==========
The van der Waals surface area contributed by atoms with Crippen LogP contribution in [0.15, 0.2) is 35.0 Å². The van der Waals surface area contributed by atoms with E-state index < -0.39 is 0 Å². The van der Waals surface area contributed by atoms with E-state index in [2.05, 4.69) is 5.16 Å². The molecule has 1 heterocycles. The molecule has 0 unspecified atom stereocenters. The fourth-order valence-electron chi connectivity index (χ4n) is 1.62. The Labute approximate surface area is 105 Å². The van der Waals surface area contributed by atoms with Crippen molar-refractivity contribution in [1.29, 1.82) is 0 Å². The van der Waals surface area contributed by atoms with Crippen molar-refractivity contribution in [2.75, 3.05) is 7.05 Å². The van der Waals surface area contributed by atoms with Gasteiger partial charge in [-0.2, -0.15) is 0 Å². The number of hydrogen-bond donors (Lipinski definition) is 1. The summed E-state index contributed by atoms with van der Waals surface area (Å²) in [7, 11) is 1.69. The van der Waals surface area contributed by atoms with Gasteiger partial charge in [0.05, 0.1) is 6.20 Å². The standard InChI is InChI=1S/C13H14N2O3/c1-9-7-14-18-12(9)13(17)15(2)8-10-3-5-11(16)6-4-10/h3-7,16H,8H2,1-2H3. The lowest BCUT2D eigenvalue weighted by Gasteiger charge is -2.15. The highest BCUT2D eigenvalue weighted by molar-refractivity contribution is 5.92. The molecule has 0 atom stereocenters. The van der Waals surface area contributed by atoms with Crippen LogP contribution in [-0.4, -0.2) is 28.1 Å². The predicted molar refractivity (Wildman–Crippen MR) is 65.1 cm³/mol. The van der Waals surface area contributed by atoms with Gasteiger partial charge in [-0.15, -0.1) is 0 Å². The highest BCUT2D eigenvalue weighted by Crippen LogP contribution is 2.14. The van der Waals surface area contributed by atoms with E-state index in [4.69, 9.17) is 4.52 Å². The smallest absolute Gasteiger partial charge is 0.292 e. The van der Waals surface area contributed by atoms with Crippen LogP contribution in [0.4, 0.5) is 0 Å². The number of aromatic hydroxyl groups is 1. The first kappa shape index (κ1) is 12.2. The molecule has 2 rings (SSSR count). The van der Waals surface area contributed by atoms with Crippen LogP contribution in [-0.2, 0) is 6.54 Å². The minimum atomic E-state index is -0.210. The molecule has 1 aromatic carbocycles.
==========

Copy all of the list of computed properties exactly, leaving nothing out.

The van der Waals surface area contributed by atoms with Crippen LogP contribution in [0.15, 0.2) is 35.0 Å². The van der Waals surface area contributed by atoms with E-state index < -0.39 is 0 Å². The van der Waals surface area contributed by atoms with E-state index in [2.05, 4.69) is 5.16 Å². The molecule has 1 heterocycles. The molecule has 0 unspecified atom stereocenters. The fourth-order valence-electron chi connectivity index (χ4n) is 1.62. The Labute approximate surface area is 105 Å². The van der Waals surface area contributed by atoms with Crippen molar-refractivity contribution in [1.29, 1.82) is 0 Å². The van der Waals surface area contributed by atoms with Crippen molar-refractivity contribution in [2.75, 3.05) is 7.05 Å². The van der Waals surface area contributed by atoms with Gasteiger partial charge in [-0.2, -0.15) is 0 Å². The number of hydrogen-bond donors (Lipinski definition) is 1. The summed E-state index contributed by atoms with van der Waals surface area (Å²) in [7, 11) is 1.69. The van der Waals surface area contributed by atoms with Gasteiger partial charge in [0.05, 0.1) is 6.20 Å². The standard InChI is InChI=1S/C13H14N2O3/c1-9-7-14-18-12(9)13(17)15(2)8-10-3-5-11(16)6-4-10/h3-7,16H,8H2,1-2H3. The lowest BCUT2D eigenvalue weighted by Gasteiger charge is -2.15. The highest BCUT2D eigenvalue weighted by molar-refractivity contribution is 5.92. The molecule has 0 atom stereocenters. The van der Waals surface area contributed by atoms with Crippen LogP contribution in [-0.4, -0.2) is 28.1 Å². The predicted molar refractivity (Wildman–Crippen MR) is 65.1 cm³/mol. The van der Waals surface area contributed by atoms with Gasteiger partial charge in [-0.15, -0.1) is 0 Å². The highest BCUT2D eigenvalue weighted by Crippen LogP contribution is 2.14. The van der Waals surface area contributed by atoms with E-state index in [4.69, 9.17) is 4.52 Å². The smallest absolute Gasteiger partial charge is 0.292 e. The van der Waals surface area contributed by atoms with Crippen LogP contribution in [0.4, 0.5) is 0 Å². The number of aromatic hydroxyl groups is 1. The first kappa shape index (κ1) is 12.2. The molecule has 2 rings (SSSR count). The van der Waals surface area contributed by atoms with Crippen LogP contribution in [-0.2, 0) is 6.54 Å². The minimum atomic E-state index is -0.210. The molecule has 1 aromatic carbocycles.